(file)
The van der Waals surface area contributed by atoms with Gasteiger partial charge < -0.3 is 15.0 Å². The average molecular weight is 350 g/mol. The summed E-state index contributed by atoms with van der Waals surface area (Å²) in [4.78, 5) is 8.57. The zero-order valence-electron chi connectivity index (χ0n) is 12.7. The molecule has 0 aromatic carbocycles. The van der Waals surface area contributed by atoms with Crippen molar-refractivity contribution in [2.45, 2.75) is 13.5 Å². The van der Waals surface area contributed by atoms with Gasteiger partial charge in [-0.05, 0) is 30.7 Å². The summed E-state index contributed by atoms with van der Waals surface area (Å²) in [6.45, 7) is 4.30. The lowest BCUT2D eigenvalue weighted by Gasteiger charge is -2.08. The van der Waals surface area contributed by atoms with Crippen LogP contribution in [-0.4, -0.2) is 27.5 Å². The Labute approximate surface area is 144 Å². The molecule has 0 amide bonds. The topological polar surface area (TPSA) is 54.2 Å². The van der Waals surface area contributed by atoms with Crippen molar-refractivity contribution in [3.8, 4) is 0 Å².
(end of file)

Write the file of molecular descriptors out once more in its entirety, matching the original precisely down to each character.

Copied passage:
The van der Waals surface area contributed by atoms with Gasteiger partial charge < -0.3 is 15.0 Å². The average molecular weight is 350 g/mol. The summed E-state index contributed by atoms with van der Waals surface area (Å²) in [4.78, 5) is 8.57. The zero-order valence-electron chi connectivity index (χ0n) is 12.7. The molecule has 0 aromatic carbocycles. The van der Waals surface area contributed by atoms with Crippen molar-refractivity contribution in [2.45, 2.75) is 13.5 Å². The van der Waals surface area contributed by atoms with Gasteiger partial charge in [-0.05, 0) is 30.7 Å². The summed E-state index contributed by atoms with van der Waals surface area (Å²) in [6.45, 7) is 4.30. The lowest BCUT2D eigenvalue weighted by Gasteiger charge is -2.08. The van der Waals surface area contributed by atoms with Crippen LogP contribution in [-0.4, -0.2) is 27.5 Å². The Labute approximate surface area is 144 Å². The molecule has 0 amide bonds. The topological polar surface area (TPSA) is 54.2 Å². The van der Waals surface area contributed by atoms with Crippen molar-refractivity contribution in [3.8, 4) is 0 Å².